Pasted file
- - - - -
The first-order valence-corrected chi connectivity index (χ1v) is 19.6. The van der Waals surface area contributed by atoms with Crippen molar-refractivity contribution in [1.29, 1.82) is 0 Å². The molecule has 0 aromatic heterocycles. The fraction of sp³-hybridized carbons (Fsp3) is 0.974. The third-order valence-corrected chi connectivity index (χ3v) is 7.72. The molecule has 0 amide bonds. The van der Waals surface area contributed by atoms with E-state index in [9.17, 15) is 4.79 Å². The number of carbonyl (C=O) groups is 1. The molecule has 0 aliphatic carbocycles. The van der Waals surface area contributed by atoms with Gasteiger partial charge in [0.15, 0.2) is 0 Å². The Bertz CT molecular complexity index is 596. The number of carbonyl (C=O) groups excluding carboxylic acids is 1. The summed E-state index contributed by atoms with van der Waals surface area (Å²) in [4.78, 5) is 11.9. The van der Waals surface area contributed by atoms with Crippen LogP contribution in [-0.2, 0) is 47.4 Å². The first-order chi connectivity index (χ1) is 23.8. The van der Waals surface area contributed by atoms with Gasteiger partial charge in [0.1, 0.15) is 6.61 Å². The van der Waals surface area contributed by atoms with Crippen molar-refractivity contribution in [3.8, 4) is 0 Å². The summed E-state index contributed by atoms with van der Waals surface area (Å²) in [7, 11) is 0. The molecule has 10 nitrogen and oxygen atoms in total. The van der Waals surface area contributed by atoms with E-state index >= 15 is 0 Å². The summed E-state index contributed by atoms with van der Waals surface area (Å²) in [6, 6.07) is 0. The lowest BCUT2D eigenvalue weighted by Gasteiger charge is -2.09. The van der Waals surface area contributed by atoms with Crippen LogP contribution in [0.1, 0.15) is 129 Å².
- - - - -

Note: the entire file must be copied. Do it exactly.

The first-order valence-corrected chi connectivity index (χ1v) is 19.6. The van der Waals surface area contributed by atoms with Crippen molar-refractivity contribution in [1.29, 1.82) is 0 Å². The molecule has 0 aromatic heterocycles. The fraction of sp³-hybridized carbons (Fsp3) is 0.974. The third-order valence-corrected chi connectivity index (χ3v) is 7.72. The molecule has 0 amide bonds. The van der Waals surface area contributed by atoms with E-state index in [9.17, 15) is 4.79 Å². The number of carbonyl (C=O) groups is 1. The molecule has 0 aliphatic carbocycles. The van der Waals surface area contributed by atoms with Gasteiger partial charge in [0.15, 0.2) is 0 Å². The Bertz CT molecular complexity index is 596. The number of carbonyl (C=O) groups excluding carboxylic acids is 1. The summed E-state index contributed by atoms with van der Waals surface area (Å²) in [4.78, 5) is 11.9. The van der Waals surface area contributed by atoms with Crippen LogP contribution in [-0.2, 0) is 47.4 Å². The first-order chi connectivity index (χ1) is 23.8. The van der Waals surface area contributed by atoms with Gasteiger partial charge in [0.1, 0.15) is 6.61 Å². The van der Waals surface area contributed by atoms with Crippen molar-refractivity contribution in [3.8, 4) is 0 Å². The summed E-state index contributed by atoms with van der Waals surface area (Å²) in [7, 11) is 0. The molecule has 10 nitrogen and oxygen atoms in total. The van der Waals surface area contributed by atoms with E-state index >= 15 is 0 Å². The summed E-state index contributed by atoms with van der Waals surface area (Å²) in [6, 6.07) is 0. The lowest BCUT2D eigenvalue weighted by Gasteiger charge is -2.09. The van der Waals surface area contributed by atoms with Crippen LogP contribution in [0.1, 0.15) is 129 Å².